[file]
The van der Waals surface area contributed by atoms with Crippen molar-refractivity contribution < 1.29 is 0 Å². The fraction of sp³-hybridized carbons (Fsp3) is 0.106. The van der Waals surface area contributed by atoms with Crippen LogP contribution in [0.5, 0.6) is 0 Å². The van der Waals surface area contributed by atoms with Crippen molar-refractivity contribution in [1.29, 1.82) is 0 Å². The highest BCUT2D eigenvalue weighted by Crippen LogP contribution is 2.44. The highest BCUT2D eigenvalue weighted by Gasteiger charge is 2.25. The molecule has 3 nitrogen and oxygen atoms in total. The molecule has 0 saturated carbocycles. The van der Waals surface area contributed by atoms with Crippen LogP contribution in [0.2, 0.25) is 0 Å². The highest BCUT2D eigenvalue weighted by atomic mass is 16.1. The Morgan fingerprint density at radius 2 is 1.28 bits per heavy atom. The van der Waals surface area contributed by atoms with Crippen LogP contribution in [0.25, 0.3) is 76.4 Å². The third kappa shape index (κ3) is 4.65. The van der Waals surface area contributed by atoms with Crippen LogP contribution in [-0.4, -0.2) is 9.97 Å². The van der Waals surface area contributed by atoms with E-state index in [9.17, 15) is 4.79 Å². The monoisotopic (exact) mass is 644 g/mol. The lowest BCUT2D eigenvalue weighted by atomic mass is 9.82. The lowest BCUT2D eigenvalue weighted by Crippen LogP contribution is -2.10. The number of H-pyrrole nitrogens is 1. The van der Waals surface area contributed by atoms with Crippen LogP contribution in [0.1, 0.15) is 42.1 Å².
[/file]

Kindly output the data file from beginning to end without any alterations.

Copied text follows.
The van der Waals surface area contributed by atoms with Crippen molar-refractivity contribution < 1.29 is 0 Å². The fraction of sp³-hybridized carbons (Fsp3) is 0.106. The van der Waals surface area contributed by atoms with Crippen LogP contribution in [0.5, 0.6) is 0 Å². The van der Waals surface area contributed by atoms with Crippen molar-refractivity contribution in [1.29, 1.82) is 0 Å². The highest BCUT2D eigenvalue weighted by Crippen LogP contribution is 2.44. The highest BCUT2D eigenvalue weighted by Gasteiger charge is 2.25. The molecule has 3 nitrogen and oxygen atoms in total. The molecule has 0 saturated carbocycles. The van der Waals surface area contributed by atoms with Crippen LogP contribution in [0.2, 0.25) is 0 Å². The highest BCUT2D eigenvalue weighted by atomic mass is 16.1. The Morgan fingerprint density at radius 2 is 1.28 bits per heavy atom. The van der Waals surface area contributed by atoms with Crippen LogP contribution in [0.25, 0.3) is 76.4 Å². The third kappa shape index (κ3) is 4.65. The van der Waals surface area contributed by atoms with Crippen LogP contribution in [-0.4, -0.2) is 9.97 Å². The van der Waals surface area contributed by atoms with E-state index in [9.17, 15) is 4.79 Å². The monoisotopic (exact) mass is 644 g/mol. The lowest BCUT2D eigenvalue weighted by atomic mass is 9.82. The lowest BCUT2D eigenvalue weighted by Crippen LogP contribution is -2.10. The number of H-pyrrole nitrogens is 1. The van der Waals surface area contributed by atoms with Crippen LogP contribution in [0.1, 0.15) is 42.1 Å².